vic...can you imagine genl macarthur not approving nor recommending genl wainwright for the congressional medal of honor????i have always thought he and genl sutherland were awfully petty in this matter. thankfully it was rectified in subsequent years and pres truman presented skinny with his well deserved award soon after the war ended. in my opinion johnathan wainwright did more during the 1942 campaign to deserve this award than did genl macarthur. in fact many think macarthur made some horrendous blunders in the early phases of the luzon campaign, especially in the tardy effort in stocking bataan with supplies, thinking that the japanese could be driven into the sea from their beachheads. of course hindsight is 20-20 as harry truman said.
I'm just going by what I've read from books over the years with the inherent assumption that the books stated facts and truths. I'm a big admirer of MacArthur. I think he was a great leader and earned a lot of the respect accorded to him. It was admirable how he argued for the retaking of the Philippines even though it was more costly than other alternatives. He kept his promise to return.
I think the tactical blunders are forgivable. His paralysis after Pearl Harbor, the failure to issue bombing orders to Formosa, his belief that the Japanese could be stopped at the beaches... tactical and strategic decisions are all half chances. Eisenhower could have been easily blamed if the Normandy invasion had failed.
That being said, I do have some beef with MacArthur that diminished my admiration for him. He had a giant ego, he was overly dramatic, and pre-disposed to self-serving promotion.
1. He owed so much to Gen. Wainwright. Wainwright made MacArthur look good. Mac got the credit for Wainwright's generalship during the Bataan campaign. Yet he had the gall to deny the Medal of Honor that Washington wanted to award Wainwright!
2. He visited Bataan only once... before all the fighting began. Never again. In the much shorter time that Wainwright took over after Mac left, he had visited and inspected Bataan several times.
3. On MacArthur's one and only visit to Bataan, Wainwright asked him to visit a nearby Phil. Army artillery battery because he knew it would give them such a boost in morale. Mac refused and passed it off as "he wanted to hear them, not see them".
4. After the USAFFE retreated to the second line of defense (Orion-Bagac line), Macarthur radio'ed Washington that he had personally picked the second line of defense and it was strong... and that HE LOST NOT ONE MAN NOR GUN in the process of retreating. The truth was the second line was not strong at all and hundreds of casualties resulted in the retreat and the I Corp alone lost most of its artillery batteries after being cut off. Everything was in a precarious position. Was he flat out lying or doing some self-serving promotion?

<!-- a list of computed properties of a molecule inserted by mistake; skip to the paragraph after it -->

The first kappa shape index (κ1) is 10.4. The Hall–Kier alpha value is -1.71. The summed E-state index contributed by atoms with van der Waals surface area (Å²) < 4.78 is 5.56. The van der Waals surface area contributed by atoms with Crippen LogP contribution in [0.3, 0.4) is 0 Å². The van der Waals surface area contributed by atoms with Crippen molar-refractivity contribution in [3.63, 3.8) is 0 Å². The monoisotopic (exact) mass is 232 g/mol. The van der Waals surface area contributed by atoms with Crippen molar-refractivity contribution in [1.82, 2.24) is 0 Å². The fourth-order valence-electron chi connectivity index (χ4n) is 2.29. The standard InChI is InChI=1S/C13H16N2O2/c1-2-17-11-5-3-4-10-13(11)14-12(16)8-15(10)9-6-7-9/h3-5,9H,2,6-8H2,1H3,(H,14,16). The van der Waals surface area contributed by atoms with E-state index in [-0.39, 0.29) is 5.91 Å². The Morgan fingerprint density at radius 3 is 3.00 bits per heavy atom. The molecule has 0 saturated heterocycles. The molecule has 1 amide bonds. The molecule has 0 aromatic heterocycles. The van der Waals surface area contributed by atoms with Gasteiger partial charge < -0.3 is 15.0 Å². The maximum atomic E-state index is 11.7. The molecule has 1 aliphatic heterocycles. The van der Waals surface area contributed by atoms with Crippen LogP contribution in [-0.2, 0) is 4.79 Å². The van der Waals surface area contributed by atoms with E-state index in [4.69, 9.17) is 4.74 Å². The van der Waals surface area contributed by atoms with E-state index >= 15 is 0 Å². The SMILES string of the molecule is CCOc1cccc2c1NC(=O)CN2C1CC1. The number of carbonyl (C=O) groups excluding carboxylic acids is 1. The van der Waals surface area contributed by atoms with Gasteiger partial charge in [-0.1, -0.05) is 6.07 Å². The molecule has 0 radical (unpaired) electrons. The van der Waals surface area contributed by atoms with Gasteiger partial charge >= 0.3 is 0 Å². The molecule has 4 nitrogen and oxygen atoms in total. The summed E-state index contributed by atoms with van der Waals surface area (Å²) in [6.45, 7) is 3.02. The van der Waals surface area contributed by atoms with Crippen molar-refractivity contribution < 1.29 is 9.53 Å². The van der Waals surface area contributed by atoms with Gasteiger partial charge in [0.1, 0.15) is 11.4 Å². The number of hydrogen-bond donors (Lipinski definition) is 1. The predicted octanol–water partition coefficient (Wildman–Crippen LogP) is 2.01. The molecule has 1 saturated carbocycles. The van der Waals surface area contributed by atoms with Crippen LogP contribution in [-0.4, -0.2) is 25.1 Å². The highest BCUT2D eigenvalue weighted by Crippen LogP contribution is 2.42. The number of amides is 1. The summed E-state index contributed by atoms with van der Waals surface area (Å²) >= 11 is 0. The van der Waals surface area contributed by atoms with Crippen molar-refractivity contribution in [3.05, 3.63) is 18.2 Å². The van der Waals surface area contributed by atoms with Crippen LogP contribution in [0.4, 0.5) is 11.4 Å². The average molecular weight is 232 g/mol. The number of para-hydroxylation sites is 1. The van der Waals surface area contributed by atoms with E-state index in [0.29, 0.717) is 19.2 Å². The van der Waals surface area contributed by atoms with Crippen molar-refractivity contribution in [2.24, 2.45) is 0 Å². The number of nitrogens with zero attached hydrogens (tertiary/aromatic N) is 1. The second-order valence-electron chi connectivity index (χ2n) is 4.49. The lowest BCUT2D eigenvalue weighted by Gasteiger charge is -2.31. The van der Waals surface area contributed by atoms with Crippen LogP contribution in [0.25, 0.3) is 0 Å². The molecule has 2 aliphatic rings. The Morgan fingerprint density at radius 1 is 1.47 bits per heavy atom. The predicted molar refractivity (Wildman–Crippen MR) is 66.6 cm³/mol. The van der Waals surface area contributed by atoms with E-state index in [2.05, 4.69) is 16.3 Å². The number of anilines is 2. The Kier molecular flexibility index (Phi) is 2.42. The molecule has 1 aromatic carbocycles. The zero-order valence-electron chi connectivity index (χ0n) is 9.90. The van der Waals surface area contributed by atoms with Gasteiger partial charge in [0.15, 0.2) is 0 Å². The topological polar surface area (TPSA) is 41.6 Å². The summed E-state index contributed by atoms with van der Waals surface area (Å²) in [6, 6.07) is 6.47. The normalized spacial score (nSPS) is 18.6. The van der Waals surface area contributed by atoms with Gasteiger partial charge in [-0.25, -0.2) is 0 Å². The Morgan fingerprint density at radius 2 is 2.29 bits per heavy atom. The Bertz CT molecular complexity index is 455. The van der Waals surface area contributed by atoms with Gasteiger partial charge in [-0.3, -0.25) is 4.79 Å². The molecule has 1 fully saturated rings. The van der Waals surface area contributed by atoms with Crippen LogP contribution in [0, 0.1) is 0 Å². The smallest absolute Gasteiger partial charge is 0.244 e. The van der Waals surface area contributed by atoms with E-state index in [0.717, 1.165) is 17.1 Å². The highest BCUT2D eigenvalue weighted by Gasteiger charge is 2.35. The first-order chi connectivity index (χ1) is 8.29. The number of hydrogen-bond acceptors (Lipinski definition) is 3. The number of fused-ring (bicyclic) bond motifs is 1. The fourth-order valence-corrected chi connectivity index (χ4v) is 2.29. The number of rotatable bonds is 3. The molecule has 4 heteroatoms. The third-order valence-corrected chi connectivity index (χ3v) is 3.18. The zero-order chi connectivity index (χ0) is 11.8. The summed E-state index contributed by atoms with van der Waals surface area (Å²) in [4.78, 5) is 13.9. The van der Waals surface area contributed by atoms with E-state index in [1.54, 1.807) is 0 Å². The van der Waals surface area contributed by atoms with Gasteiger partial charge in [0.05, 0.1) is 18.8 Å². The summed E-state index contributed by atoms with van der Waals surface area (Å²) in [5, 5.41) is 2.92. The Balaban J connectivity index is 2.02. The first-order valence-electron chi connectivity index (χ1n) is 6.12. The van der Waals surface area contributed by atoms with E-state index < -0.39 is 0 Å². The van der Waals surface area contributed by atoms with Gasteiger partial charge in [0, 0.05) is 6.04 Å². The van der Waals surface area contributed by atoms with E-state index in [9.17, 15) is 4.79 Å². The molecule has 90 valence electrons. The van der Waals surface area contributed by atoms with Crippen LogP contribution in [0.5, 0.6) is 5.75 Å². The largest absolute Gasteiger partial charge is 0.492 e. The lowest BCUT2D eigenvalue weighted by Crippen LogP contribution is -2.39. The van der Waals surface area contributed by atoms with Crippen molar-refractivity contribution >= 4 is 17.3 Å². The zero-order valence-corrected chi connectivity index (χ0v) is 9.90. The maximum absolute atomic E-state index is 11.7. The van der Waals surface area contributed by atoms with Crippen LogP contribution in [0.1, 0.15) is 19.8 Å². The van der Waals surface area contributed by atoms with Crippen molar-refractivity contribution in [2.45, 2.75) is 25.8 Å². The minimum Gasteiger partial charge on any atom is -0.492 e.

Okay now this could be possible reasons:
# 2 - He was too busy with the logistics of getting help and food to the troops. He had no time.
# 3 - He had a tight schedule and couldn't possibly spare the few minutes to visit the battery
# 4 - He was misinformed by field commanders
but there's no excuse for # 1.
Wainwright was always on the front lines bucking the troops. During the delaying actions in December, he spent several hours with a unit of the 26th cavalry holding the line and in danger of being cut off, because he knew it would boost their morale that their general was on the line fighting with them. Wainwright even shot a sniper near his headquarters in Bataan with his garand!
When asked by an aid why he kept risking life and limb unnecessarily, he answered that he couldn't give the men anymore guns, ammo, nor food -- but he could give them morale.
Why on earth would you deny such a man his Medal of Honor... The man who went down with YOUR sinking ship so you could get away and fight another day? Why?
hey vic....you have put it very well. i truly believe that the united states was very well served by having douglas douglas macarthur spearheading the ground forces in the drive back to the philippines and japan, but the fact remains that there were warts on our hero. his personal bravery cannot be questioned in both wars, but that tremendous ego got in his way many times. having said this, i still will stick by my statement we were blessed to have him as the commander in the pacific. as you so well said, he didnt have to return to the philippines, but we owed it to filipino people and even if part of the doing was due to ego, we still did the right thing. the denial of the CMOH for skinny wainwright was unforgivable in my humble opinion and that one thing can never be explained away in general macarthur's favor regardless of the other great examples of his generalship. on another note, i think this forum is absolutely great. am so glad i found it. between this board and the corregidor forum i find i am getting way behind in my "honey do" chores.
I read an account of how Wainwright's car was being strafed by a Japanese Fighterplane. One of his security guards grabbed the General's own M-1 and blazed away at the aircraft. After the plane departed, Wainwright smiled at the soldier and said. "You like that new rifle, don't you son?" The soldier smiled back and nodded. Wainwright said. "It's yours."
That soldier was actually a "sailor". He was Lt. Malcolm Champlin, the navy liaison attached to Gen. Wainwright's staff to coordinate the army and navy efforts to fight off beach landings.
He protested to Wainwright about the M1, he said it was ordnance issue and he couldn't possibly just take it from the general. Wainwright replied, "who's fighting this war, you or the pencil pushers in Washington? Keep it son."